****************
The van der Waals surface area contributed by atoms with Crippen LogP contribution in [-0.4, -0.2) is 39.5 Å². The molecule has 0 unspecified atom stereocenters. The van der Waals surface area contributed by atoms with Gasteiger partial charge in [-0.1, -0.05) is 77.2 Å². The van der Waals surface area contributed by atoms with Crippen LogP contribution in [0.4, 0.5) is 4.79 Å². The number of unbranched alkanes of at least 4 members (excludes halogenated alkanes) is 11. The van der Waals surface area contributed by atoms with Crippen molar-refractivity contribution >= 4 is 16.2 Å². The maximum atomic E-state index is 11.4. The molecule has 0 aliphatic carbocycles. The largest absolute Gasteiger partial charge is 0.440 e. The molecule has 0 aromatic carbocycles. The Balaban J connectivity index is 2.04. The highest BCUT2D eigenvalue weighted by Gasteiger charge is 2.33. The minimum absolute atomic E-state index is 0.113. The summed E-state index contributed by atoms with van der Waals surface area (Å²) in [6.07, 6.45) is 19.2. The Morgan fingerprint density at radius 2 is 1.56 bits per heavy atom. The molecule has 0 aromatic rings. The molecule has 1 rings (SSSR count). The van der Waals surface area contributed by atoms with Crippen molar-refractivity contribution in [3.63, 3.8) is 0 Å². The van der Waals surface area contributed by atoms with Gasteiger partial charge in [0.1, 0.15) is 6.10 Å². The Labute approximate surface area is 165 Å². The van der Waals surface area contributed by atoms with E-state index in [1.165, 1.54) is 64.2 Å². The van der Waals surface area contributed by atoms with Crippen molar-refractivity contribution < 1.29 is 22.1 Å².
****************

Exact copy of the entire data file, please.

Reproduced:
The van der Waals surface area contributed by atoms with Crippen LogP contribution in [-0.4, -0.2) is 39.5 Å². The molecule has 0 unspecified atom stereocenters. The van der Waals surface area contributed by atoms with Gasteiger partial charge in [-0.1, -0.05) is 77.2 Å². The van der Waals surface area contributed by atoms with Crippen LogP contribution in [0.4, 0.5) is 4.79 Å². The number of unbranched alkanes of at least 4 members (excludes halogenated alkanes) is 11. The van der Waals surface area contributed by atoms with Crippen molar-refractivity contribution >= 4 is 16.2 Å². The maximum atomic E-state index is 11.4. The molecule has 0 aliphatic carbocycles. The largest absolute Gasteiger partial charge is 0.440 e. The molecule has 0 aromatic carbocycles. The Balaban J connectivity index is 2.04. The highest BCUT2D eigenvalue weighted by Gasteiger charge is 2.33. The minimum absolute atomic E-state index is 0.113. The summed E-state index contributed by atoms with van der Waals surface area (Å²) in [6.07, 6.45) is 19.2. The Morgan fingerprint density at radius 2 is 1.56 bits per heavy atom. The molecule has 0 aromatic rings. The molecule has 1 rings (SSSR count). The van der Waals surface area contributed by atoms with Crippen molar-refractivity contribution in [3.63, 3.8) is 0 Å². The van der Waals surface area contributed by atoms with Gasteiger partial charge in [0.1, 0.15) is 6.10 Å². The Labute approximate surface area is 165 Å². The van der Waals surface area contributed by atoms with E-state index in [1.165, 1.54) is 64.2 Å². The van der Waals surface area contributed by atoms with Crippen molar-refractivity contribution < 1.29 is 22.1 Å².